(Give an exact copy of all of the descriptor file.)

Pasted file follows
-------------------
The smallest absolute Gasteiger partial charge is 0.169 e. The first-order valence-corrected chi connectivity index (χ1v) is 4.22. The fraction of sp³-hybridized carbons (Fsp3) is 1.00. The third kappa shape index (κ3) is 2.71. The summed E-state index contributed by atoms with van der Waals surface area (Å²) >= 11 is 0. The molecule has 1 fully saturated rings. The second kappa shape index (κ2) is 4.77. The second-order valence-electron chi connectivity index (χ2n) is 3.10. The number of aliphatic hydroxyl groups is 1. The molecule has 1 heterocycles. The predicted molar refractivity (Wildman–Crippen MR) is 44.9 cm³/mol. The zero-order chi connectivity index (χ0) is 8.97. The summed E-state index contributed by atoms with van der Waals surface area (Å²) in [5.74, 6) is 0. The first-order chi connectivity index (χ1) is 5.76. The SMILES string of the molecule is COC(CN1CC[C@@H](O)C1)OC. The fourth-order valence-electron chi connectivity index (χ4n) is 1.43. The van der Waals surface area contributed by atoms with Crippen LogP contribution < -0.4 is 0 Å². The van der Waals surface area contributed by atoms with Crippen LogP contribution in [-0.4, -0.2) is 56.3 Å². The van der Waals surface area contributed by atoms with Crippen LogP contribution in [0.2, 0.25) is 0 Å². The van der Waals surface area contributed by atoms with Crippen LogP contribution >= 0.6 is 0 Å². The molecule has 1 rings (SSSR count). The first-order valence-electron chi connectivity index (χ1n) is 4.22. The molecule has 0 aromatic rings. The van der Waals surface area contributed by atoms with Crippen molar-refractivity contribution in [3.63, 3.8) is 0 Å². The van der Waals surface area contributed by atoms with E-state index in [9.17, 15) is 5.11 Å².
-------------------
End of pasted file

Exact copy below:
The smallest absolute Gasteiger partial charge is 0.169 e. The first-order valence-corrected chi connectivity index (χ1v) is 4.22. The fraction of sp³-hybridized carbons (Fsp3) is 1.00. The third kappa shape index (κ3) is 2.71. The summed E-state index contributed by atoms with van der Waals surface area (Å²) >= 11 is 0. The molecule has 1 fully saturated rings. The second kappa shape index (κ2) is 4.77. The second-order valence-electron chi connectivity index (χ2n) is 3.10. The number of aliphatic hydroxyl groups is 1. The molecule has 1 heterocycles. The predicted molar refractivity (Wildman–Crippen MR) is 44.9 cm³/mol. The zero-order chi connectivity index (χ0) is 8.97. The summed E-state index contributed by atoms with van der Waals surface area (Å²) in [5.74, 6) is 0. The first-order chi connectivity index (χ1) is 5.76. The SMILES string of the molecule is COC(CN1CC[C@@H](O)C1)OC. The fourth-order valence-electron chi connectivity index (χ4n) is 1.43. The van der Waals surface area contributed by atoms with Crippen LogP contribution < -0.4 is 0 Å². The van der Waals surface area contributed by atoms with Crippen LogP contribution in [-0.4, -0.2) is 56.3 Å². The van der Waals surface area contributed by atoms with Crippen LogP contribution in [0.2, 0.25) is 0 Å². The van der Waals surface area contributed by atoms with Crippen LogP contribution >= 0.6 is 0 Å². The molecule has 1 rings (SSSR count). The first-order valence-electron chi connectivity index (χ1n) is 4.22. The molecule has 0 aromatic rings. The van der Waals surface area contributed by atoms with Crippen molar-refractivity contribution in [3.63, 3.8) is 0 Å². The van der Waals surface area contributed by atoms with E-state index in [9.17, 15) is 5.11 Å².